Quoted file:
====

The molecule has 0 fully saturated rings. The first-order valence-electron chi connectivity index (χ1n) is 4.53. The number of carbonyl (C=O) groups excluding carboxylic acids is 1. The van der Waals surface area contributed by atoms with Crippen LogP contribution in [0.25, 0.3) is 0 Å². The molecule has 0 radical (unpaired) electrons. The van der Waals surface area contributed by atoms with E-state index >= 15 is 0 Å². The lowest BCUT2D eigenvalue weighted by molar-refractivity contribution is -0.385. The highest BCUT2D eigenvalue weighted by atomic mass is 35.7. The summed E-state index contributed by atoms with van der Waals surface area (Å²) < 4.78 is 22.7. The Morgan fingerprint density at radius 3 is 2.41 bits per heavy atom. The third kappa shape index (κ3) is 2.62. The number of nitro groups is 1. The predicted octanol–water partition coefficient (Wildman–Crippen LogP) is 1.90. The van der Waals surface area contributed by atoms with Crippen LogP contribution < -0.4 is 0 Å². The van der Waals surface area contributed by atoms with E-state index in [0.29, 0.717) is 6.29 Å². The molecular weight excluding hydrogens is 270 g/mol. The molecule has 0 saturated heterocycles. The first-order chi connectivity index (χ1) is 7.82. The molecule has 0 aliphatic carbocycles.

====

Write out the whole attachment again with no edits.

The molecule has 0 fully saturated rings. The first-order valence-electron chi connectivity index (χ1n) is 4.53. The number of carbonyl (C=O) groups excluding carboxylic acids is 1. The van der Waals surface area contributed by atoms with Crippen LogP contribution in [0.25, 0.3) is 0 Å². The molecule has 0 radical (unpaired) electrons. The van der Waals surface area contributed by atoms with E-state index >= 15 is 0 Å². The lowest BCUT2D eigenvalue weighted by molar-refractivity contribution is -0.385. The highest BCUT2D eigenvalue weighted by atomic mass is 35.7. The summed E-state index contributed by atoms with van der Waals surface area (Å²) < 4.78 is 22.7. The Morgan fingerprint density at radius 3 is 2.41 bits per heavy atom. The third kappa shape index (κ3) is 2.62. The number of nitro groups is 1. The predicted octanol–water partition coefficient (Wildman–Crippen LogP) is 1.90. The van der Waals surface area contributed by atoms with Crippen LogP contribution < -0.4 is 0 Å². The van der Waals surface area contributed by atoms with E-state index in [0.29, 0.717) is 6.29 Å². The molecular weight excluding hydrogens is 270 g/mol. The molecule has 0 saturated heterocycles. The first-order chi connectivity index (χ1) is 7.82. The molecule has 0 aliphatic carbocycles.